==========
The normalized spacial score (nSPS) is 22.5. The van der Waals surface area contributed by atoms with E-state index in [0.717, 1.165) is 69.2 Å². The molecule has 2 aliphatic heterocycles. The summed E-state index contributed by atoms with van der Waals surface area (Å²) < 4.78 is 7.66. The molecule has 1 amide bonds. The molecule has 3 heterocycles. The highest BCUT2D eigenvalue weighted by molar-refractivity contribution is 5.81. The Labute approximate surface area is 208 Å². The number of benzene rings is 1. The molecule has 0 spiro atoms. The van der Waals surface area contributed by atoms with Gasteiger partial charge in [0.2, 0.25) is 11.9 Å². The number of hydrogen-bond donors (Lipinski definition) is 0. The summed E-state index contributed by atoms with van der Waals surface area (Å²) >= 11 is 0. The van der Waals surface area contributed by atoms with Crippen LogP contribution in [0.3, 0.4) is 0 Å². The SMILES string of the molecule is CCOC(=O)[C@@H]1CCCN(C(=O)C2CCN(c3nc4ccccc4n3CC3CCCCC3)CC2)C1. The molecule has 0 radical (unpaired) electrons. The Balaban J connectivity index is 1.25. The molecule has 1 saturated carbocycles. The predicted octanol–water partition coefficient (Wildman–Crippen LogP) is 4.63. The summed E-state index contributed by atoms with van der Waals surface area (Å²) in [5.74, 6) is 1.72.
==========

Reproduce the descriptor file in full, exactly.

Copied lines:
The normalized spacial score (nSPS) is 22.5. The van der Waals surface area contributed by atoms with E-state index in [0.717, 1.165) is 69.2 Å². The molecule has 2 aliphatic heterocycles. The summed E-state index contributed by atoms with van der Waals surface area (Å²) < 4.78 is 7.66. The molecule has 1 amide bonds. The molecule has 3 heterocycles. The highest BCUT2D eigenvalue weighted by molar-refractivity contribution is 5.81. The Labute approximate surface area is 208 Å². The number of benzene rings is 1. The molecule has 0 spiro atoms. The van der Waals surface area contributed by atoms with Gasteiger partial charge in [0.2, 0.25) is 11.9 Å². The number of hydrogen-bond donors (Lipinski definition) is 0. The summed E-state index contributed by atoms with van der Waals surface area (Å²) >= 11 is 0. The van der Waals surface area contributed by atoms with Crippen LogP contribution in [0.3, 0.4) is 0 Å². The SMILES string of the molecule is CCOC(=O)[C@@H]1CCCN(C(=O)C2CCN(c3nc4ccccc4n3CC3CCCCC3)CC2)C1. The molecule has 0 radical (unpaired) electrons. The Balaban J connectivity index is 1.25. The molecule has 1 saturated carbocycles. The predicted octanol–water partition coefficient (Wildman–Crippen LogP) is 4.63. The summed E-state index contributed by atoms with van der Waals surface area (Å²) in [5.74, 6) is 1.72.